Florida Third District Court of Appeal – Criminal Headnotes – October 10, 2018

  • Oct 10 2018


Direct appeal from conviction and sentence on two counts of sexual battery of a minor between ages twelve and eighteen by a person in a position of familial or custodial authority.

Prior to trial, the state had filed a notice under section 90.404(2)(b) of the Florida statutes of its intention to introduce the testimony of a woman, now in her thirties, whom the defendant had allegedly molested twenty years previously, when he lived with her mother and had undertaken the role of “stepfather.”  The trial court determined this testimony would be admissible under the “collateral crime” rule of Williams v. State, 110 So. 2d 654 (Fla. 1959).  On appeal, the defendant challenged this ruling as an abuse of discretion.

The appeals court affirmed, noting that in McLean v. State, 934 So. 2d 1248 (Fla. 2006), the Florida Supreme Court had read the statute as broadly allowing evidence of “other acts of child molestation” by the defendant “regardless of whether the charged and collateral offenses occurred in the familial context or whether they share any similarity” at all, provided the trial court determines that the evidence “clearly and convincingly shows” that the defendant committed the alleged prior act, and that the probative value of the evidence is not “substantially outweighed by the danger of unfair prejudice.”

Here, the appeals court found the alleged collateral acts to be factually “strikingly” similar to those charged: in each case, the victim was in her early teens and lacking in self-confidence, her natural father was incarcerated, her mother had past or ongoing issues with drug abuse and was financially dependent on the defendant, and the specifics of the manner in which the defendant abused the victim — vaginal penetration, but withdrawing before ejaculation — were identical.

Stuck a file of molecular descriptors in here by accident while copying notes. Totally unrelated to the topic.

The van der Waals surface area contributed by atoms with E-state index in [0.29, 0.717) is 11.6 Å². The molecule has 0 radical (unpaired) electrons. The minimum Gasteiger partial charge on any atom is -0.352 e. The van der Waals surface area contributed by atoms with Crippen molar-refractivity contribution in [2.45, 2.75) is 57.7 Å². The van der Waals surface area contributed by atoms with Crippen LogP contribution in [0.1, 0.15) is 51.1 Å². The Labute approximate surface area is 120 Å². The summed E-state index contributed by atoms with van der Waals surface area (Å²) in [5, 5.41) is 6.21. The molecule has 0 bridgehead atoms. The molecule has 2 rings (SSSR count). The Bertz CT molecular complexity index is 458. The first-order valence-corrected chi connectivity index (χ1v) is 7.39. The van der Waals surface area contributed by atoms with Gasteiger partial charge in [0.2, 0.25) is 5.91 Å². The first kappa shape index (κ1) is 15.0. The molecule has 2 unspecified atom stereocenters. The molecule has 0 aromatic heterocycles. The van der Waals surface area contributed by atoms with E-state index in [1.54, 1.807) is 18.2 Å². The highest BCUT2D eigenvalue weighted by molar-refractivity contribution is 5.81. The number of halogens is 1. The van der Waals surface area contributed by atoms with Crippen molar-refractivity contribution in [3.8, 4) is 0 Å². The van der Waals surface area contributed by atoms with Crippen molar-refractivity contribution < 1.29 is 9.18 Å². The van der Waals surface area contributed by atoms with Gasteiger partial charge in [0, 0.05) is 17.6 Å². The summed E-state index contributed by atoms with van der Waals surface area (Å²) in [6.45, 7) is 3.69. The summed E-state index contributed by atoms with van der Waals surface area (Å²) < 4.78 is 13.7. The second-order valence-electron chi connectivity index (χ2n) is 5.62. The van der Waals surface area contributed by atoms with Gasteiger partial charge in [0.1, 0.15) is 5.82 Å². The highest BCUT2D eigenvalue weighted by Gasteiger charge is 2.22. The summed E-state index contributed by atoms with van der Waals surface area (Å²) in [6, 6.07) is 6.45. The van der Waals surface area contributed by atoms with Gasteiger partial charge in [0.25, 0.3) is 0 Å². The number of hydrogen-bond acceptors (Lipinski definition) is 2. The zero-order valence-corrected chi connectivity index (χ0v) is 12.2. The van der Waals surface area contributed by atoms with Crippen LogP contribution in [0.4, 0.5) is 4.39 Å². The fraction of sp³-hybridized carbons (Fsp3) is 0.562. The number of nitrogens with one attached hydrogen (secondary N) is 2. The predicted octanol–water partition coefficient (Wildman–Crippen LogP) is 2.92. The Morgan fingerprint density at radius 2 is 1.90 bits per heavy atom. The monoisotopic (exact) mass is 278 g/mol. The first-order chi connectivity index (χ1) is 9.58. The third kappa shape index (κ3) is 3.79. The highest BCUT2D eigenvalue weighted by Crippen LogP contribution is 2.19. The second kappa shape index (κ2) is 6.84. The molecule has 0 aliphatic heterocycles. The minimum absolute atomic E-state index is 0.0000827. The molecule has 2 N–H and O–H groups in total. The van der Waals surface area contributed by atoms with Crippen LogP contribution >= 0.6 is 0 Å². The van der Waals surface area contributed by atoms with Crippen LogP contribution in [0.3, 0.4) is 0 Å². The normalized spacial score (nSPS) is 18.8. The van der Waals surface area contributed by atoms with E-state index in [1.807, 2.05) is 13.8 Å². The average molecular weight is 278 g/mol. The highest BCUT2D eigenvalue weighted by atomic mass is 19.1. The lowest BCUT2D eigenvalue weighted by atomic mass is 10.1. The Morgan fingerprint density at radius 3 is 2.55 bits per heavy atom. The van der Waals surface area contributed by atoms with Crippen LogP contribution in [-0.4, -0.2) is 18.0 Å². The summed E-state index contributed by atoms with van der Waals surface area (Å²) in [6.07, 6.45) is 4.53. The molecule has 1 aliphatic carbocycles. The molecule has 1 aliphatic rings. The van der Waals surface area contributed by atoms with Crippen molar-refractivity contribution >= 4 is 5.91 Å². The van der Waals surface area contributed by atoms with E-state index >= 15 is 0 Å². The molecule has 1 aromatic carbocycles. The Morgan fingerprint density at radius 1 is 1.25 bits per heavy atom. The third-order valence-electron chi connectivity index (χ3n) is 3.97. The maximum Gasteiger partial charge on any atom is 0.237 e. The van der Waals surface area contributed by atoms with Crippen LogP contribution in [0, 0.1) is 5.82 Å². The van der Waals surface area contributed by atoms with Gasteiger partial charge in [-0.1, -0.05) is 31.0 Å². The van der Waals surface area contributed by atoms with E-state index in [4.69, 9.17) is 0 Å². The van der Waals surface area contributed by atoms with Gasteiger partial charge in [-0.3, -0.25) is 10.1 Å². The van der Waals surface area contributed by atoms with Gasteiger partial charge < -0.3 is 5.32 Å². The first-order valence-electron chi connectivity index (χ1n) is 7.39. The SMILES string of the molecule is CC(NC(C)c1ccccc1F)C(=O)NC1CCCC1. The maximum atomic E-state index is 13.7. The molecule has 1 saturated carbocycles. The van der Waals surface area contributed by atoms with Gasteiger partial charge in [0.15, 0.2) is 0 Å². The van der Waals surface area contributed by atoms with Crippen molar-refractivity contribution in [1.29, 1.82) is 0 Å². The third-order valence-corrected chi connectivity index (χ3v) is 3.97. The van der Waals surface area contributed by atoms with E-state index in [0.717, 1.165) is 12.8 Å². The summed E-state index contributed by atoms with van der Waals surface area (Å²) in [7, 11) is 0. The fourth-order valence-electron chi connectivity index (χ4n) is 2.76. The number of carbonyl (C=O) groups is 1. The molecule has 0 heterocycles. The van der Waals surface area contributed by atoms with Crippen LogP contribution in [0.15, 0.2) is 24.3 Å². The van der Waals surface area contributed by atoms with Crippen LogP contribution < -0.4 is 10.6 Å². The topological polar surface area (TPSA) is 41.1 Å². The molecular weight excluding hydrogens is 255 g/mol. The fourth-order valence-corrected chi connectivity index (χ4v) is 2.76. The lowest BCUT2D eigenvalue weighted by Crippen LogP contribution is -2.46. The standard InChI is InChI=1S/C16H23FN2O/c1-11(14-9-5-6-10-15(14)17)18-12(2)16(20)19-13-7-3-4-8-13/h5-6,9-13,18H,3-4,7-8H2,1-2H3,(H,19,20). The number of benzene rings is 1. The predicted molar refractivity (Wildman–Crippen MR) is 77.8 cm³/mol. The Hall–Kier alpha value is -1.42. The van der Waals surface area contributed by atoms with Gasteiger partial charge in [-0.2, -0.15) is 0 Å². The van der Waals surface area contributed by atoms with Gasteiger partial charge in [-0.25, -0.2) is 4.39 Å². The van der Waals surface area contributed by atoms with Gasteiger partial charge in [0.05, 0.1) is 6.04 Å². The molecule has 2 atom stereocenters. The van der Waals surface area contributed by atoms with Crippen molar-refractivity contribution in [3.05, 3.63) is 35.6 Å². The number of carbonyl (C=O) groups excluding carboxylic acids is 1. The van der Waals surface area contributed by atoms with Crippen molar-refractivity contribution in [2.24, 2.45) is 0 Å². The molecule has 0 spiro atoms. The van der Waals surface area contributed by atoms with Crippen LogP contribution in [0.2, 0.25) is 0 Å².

Further, the trial court gave a requested cautionary instruction to the jury prior to introduction of the collateral crimes evidence, and the state did not focus on this testimony in closing argument.


Direct appeal from conviction and sentence on charges of second-degree murder with a firearm and accessory after the fact.  The defendant argues that the trial court erred: (1) in denying his request to exercise a peremptory strike of a prospective juror; (2) in denying his motion to suppress a witness’ identification of him from a photographic lineup he claimed was unduly suggestive; and (3) in admitting prior statements of a witness called by the state, ostensibly to impeach inconsistent statements the witness made at trial.

The appeals court rejected the first two assignments of error in a footnote and focused on the third.

The witness in question had identified the defendant from a photo lineup several years earlier, and had more recently confirmed his earlier statements, but at trial he seemed to recant, saying he had identified the defendant at the time in order to avoid arrest.  The defense moved to strike the prior identification testimony on the ground that the state had called the witness only for the purpose of introducing his prior statements, which were otherwise hearsay, by way of impeachment.  The trial court denied this motion.

The appeals court affirmed, agreeing with the trial court’s finding that the state had been surprised by the witness’ testimony, and had not called him “exclusively for — or even in large part to impeach him.”

Posted in: Criminal, Third DCA